Arizona pretty much knows it will see 40 minutes of man-to-man defense Thursday. That's not necessarily a bad thing if Oklahoma State guards like it did down the stretch of the Big 12 season, where the Cowboys had a six-game stretch where they allowed 54 percent shooting from the field. The Cowboys' defense, which has not been as stingy this year as it has been in the past, needs to have its best effort of the season.
On the flip side, Arizona's guards may have trouble stopping Lucas, Curry & Co. as well.
Oklahoma State probably can't count on Ivan McFarlin delivering 31 points this game, so its guards will have to come up big. Both Lucas and Curry are more than capable.
If anything, Lucas is unselfish to a fault, particularly in the first half of games. If there is a big shot to be made down the stretch of a game, he will make it. Just remember back to his shot against St Joe's in last year's regional finals.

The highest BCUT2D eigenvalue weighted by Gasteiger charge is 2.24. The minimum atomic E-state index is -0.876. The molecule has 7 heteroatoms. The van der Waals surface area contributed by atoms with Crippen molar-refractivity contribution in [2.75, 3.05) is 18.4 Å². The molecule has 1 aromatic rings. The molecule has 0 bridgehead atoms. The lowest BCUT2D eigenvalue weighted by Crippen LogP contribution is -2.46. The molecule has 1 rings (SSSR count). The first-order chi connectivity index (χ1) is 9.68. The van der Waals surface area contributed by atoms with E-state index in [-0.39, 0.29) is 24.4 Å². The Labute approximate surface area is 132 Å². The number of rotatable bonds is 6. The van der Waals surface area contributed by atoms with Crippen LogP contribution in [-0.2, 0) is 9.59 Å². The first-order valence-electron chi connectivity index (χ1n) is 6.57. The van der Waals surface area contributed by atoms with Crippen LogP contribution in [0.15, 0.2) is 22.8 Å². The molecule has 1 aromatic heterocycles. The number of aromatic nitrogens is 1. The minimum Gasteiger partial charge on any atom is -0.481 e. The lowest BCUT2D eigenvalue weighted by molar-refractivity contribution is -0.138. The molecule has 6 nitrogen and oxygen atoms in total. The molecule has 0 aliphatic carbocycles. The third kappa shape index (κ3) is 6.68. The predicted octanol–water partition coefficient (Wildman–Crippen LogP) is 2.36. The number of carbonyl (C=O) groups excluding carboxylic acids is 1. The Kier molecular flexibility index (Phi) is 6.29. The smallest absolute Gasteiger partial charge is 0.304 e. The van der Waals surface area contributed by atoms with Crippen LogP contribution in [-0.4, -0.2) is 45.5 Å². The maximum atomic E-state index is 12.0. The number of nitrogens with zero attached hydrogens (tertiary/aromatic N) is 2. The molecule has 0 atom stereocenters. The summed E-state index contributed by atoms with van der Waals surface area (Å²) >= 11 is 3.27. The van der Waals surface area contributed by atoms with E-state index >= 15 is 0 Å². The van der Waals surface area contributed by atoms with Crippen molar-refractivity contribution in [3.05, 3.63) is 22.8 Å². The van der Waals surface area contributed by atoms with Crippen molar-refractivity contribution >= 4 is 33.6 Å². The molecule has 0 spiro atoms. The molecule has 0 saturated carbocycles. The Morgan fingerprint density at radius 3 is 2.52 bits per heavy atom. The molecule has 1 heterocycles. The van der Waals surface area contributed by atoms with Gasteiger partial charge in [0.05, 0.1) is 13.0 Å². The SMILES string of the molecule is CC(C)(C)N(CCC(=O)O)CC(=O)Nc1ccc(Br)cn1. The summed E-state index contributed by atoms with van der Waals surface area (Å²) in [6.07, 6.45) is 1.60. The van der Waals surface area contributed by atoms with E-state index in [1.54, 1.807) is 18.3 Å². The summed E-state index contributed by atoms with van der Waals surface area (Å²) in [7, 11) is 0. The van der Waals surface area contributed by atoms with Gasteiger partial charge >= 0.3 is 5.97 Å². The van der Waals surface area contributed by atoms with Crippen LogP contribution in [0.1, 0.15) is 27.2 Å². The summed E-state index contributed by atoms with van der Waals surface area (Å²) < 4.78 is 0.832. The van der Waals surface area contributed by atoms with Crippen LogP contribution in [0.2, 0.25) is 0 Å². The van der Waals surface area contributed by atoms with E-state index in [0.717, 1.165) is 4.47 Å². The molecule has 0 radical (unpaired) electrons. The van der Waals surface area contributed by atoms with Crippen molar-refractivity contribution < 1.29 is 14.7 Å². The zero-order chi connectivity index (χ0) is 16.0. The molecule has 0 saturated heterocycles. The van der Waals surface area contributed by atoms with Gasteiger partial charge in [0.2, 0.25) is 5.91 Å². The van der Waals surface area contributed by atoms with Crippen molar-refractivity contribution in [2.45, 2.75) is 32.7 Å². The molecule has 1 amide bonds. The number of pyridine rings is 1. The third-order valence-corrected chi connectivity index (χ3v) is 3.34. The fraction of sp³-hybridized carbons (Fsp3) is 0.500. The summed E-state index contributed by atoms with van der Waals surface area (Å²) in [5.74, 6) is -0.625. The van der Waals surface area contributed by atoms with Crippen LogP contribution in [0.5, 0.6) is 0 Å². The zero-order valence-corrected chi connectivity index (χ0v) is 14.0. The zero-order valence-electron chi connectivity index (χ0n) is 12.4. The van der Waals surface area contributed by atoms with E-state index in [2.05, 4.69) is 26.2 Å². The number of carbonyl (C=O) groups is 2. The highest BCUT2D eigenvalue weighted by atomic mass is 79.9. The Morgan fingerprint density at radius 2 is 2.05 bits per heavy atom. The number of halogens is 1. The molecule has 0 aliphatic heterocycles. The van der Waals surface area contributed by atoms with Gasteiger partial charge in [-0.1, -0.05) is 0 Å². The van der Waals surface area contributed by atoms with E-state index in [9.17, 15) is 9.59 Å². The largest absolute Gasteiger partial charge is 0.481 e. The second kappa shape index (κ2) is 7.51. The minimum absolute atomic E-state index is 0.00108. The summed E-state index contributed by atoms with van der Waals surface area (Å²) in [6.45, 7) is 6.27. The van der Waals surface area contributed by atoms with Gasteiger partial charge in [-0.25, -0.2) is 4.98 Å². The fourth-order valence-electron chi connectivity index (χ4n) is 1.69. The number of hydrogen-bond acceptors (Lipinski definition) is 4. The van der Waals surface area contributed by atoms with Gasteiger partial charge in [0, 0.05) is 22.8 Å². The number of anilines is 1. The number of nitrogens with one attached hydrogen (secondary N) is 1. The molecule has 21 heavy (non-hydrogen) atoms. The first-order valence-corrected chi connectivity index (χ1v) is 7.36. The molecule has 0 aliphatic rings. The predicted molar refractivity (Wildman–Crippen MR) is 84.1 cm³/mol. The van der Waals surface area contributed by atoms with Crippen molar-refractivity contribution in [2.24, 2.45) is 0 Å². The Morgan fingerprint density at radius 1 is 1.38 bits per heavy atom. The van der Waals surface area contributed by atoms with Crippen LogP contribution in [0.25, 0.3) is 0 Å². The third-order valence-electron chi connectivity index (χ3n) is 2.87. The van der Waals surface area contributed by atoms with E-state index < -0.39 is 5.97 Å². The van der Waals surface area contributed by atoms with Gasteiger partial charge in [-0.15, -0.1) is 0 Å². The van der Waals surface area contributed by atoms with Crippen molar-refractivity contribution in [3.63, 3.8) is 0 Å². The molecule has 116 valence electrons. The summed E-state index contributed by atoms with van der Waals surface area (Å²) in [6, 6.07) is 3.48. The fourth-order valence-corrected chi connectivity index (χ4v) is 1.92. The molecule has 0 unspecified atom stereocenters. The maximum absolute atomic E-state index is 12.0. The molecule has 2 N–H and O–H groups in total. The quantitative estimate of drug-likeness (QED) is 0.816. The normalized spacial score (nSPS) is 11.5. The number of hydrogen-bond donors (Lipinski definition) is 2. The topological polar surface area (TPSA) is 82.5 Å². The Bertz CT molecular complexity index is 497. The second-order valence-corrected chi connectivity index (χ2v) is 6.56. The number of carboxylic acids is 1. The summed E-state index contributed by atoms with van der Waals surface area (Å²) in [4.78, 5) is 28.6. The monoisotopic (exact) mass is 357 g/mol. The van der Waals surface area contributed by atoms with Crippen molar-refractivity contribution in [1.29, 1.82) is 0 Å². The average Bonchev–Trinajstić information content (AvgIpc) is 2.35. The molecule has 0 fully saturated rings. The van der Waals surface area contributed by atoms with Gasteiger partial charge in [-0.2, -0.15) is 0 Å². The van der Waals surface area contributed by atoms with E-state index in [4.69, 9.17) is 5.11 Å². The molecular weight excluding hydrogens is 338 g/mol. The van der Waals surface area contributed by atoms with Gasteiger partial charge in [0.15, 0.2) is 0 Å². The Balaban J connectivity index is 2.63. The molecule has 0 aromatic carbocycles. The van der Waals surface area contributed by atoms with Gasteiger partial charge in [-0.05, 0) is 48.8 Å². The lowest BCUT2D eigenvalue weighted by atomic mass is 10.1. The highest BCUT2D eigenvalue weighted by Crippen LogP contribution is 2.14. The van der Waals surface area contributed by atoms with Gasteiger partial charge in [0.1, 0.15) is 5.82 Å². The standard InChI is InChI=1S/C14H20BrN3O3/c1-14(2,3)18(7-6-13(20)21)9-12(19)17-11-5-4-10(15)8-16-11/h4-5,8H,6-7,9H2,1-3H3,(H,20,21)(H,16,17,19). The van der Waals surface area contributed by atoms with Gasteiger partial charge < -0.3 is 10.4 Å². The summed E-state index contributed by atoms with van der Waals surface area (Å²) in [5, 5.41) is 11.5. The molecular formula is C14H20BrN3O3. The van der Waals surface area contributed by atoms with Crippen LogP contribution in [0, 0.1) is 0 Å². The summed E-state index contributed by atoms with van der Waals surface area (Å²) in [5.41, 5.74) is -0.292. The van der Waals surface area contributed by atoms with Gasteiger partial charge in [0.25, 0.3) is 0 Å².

Curry seems to be getting better the bigger the stage he's on. The decision to insert him into the lineup in February jumpstarted Eddie Sutton's offense. I would be surprised if he plays with any freshman jitters.
Another key will be the reemergence of Joey Graham. He really needs to have a big game after suffering through a mini slump. Graham's been consistent all year and his jump shooting will surprise teams that have not seen much of him. He's one of the best perimeter shooting forwards in the country.
Ultimately, I believe this will be a close game with Channing Frye and John Lucas coming up big for their respective teams. I think OSU's six seniors and their Final Four experience from a year ago will be just enough to neutralize the Wildcats.
Fran Fraschilla is an analyst for ESPN.